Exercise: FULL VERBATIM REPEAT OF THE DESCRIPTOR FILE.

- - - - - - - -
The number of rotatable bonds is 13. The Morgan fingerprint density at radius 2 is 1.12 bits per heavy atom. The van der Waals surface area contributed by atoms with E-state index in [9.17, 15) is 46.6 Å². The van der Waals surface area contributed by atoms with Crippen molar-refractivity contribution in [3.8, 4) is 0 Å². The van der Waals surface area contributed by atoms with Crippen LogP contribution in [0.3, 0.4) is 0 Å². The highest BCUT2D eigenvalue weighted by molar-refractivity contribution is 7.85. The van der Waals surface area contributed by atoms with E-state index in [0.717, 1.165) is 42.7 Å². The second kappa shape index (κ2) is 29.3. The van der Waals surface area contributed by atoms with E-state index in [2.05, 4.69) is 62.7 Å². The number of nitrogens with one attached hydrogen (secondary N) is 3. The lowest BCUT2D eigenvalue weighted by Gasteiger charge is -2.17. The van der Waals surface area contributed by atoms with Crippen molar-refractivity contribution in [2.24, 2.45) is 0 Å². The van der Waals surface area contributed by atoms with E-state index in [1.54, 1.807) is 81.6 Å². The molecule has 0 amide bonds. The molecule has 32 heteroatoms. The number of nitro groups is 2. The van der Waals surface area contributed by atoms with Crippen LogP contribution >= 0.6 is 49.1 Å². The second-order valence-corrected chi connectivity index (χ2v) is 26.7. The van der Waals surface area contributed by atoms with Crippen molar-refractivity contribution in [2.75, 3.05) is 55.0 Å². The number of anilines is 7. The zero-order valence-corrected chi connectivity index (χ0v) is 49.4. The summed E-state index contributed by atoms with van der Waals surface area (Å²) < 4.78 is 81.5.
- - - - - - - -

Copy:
The number of rotatable bonds is 13. The Morgan fingerprint density at radius 2 is 1.12 bits per heavy atom. The van der Waals surface area contributed by atoms with E-state index in [9.17, 15) is 46.6 Å². The van der Waals surface area contributed by atoms with Crippen molar-refractivity contribution in [3.8, 4) is 0 Å². The van der Waals surface area contributed by atoms with Crippen LogP contribution in [0.3, 0.4) is 0 Å². The highest BCUT2D eigenvalue weighted by molar-refractivity contribution is 7.85. The van der Waals surface area contributed by atoms with E-state index in [0.717, 1.165) is 42.7 Å². The second kappa shape index (κ2) is 29.3. The van der Waals surface area contributed by atoms with E-state index in [2.05, 4.69) is 62.7 Å². The number of nitrogens with one attached hydrogen (secondary N) is 3. The lowest BCUT2D eigenvalue weighted by Gasteiger charge is -2.17. The van der Waals surface area contributed by atoms with Crippen molar-refractivity contribution in [2.24, 2.45) is 0 Å². The van der Waals surface area contributed by atoms with E-state index in [1.54, 1.807) is 81.6 Å². The molecule has 0 amide bonds. The molecule has 32 heteroatoms. The number of nitro groups is 2. The van der Waals surface area contributed by atoms with Crippen LogP contribution >= 0.6 is 49.1 Å². The second-order valence-corrected chi connectivity index (χ2v) is 26.7. The van der Waals surface area contributed by atoms with Crippen molar-refractivity contribution in [2.75, 3.05) is 55.0 Å². The number of anilines is 7. The zero-order valence-corrected chi connectivity index (χ0v) is 49.4. The summed E-state index contributed by atoms with van der Waals surface area (Å²) < 4.78 is 81.5.